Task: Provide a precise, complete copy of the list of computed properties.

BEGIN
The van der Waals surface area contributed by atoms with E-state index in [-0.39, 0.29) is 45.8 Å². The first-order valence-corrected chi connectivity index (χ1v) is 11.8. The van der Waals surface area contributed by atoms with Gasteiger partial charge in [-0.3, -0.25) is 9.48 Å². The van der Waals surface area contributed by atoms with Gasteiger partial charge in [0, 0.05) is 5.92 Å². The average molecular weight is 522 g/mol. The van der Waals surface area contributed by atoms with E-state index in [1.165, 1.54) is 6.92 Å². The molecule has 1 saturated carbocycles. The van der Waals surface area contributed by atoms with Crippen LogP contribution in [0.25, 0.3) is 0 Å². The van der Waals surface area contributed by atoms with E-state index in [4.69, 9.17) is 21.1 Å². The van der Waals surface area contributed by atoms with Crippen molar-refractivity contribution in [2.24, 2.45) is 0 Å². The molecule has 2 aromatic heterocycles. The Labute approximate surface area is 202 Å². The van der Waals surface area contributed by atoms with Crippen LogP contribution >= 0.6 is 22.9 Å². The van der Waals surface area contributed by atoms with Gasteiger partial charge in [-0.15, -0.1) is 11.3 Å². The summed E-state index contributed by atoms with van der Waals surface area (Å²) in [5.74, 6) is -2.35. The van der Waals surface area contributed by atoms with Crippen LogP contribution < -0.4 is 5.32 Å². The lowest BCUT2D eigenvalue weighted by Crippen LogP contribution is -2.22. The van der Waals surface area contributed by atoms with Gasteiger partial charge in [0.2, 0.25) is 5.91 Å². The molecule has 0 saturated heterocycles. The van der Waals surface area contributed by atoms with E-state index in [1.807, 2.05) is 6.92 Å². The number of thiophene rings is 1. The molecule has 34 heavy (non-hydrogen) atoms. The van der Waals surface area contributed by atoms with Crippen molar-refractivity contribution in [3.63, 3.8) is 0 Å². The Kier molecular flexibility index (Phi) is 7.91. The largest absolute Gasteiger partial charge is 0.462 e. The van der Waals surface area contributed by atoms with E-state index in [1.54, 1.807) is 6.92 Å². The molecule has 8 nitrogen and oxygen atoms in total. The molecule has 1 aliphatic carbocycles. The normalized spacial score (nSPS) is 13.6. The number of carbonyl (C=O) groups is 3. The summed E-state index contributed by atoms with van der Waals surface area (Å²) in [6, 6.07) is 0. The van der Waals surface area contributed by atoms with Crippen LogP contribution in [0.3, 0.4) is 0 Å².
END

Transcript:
The van der Waals surface area contributed by atoms with E-state index in [-0.39, 0.29) is 45.8 Å². The first-order valence-corrected chi connectivity index (χ1v) is 11.8. The van der Waals surface area contributed by atoms with Gasteiger partial charge in [-0.3, -0.25) is 9.48 Å². The van der Waals surface area contributed by atoms with Gasteiger partial charge in [0, 0.05) is 5.92 Å². The average molecular weight is 522 g/mol. The van der Waals surface area contributed by atoms with E-state index in [1.165, 1.54) is 6.92 Å². The molecule has 1 saturated carbocycles. The van der Waals surface area contributed by atoms with Crippen LogP contribution in [0.25, 0.3) is 0 Å². The van der Waals surface area contributed by atoms with E-state index in [4.69, 9.17) is 21.1 Å². The van der Waals surface area contributed by atoms with Crippen molar-refractivity contribution in [2.24, 2.45) is 0 Å². The molecule has 2 aromatic heterocycles. The Labute approximate surface area is 202 Å². The van der Waals surface area contributed by atoms with Crippen LogP contribution >= 0.6 is 22.9 Å². The van der Waals surface area contributed by atoms with Gasteiger partial charge in [-0.15, -0.1) is 11.3 Å². The summed E-state index contributed by atoms with van der Waals surface area (Å²) in [5.74, 6) is -2.35. The van der Waals surface area contributed by atoms with Crippen LogP contribution < -0.4 is 5.32 Å². The lowest BCUT2D eigenvalue weighted by Crippen LogP contribution is -2.22. The van der Waals surface area contributed by atoms with Gasteiger partial charge in [0.2, 0.25) is 5.91 Å². The molecule has 0 saturated heterocycles. The van der Waals surface area contributed by atoms with E-state index in [1.807, 2.05) is 6.92 Å². The number of thiophene rings is 1. The molecule has 34 heavy (non-hydrogen) atoms. The van der Waals surface area contributed by atoms with Crippen molar-refractivity contribution in [3.63, 3.8) is 0 Å². The Kier molecular flexibility index (Phi) is 7.91. The largest absolute Gasteiger partial charge is 0.462 e. The van der Waals surface area contributed by atoms with E-state index in [1.54, 1.807) is 6.92 Å². The molecule has 8 nitrogen and oxygen atoms in total. The molecule has 1 aliphatic carbocycles. The normalized spacial score (nSPS) is 13.6. The number of carbonyl (C=O) groups is 3. The summed E-state index contributed by atoms with van der Waals surface area (Å²) in [6, 6.07) is 0. The van der Waals surface area contributed by atoms with Crippen LogP contribution in [0.3, 0.4) is 0 Å².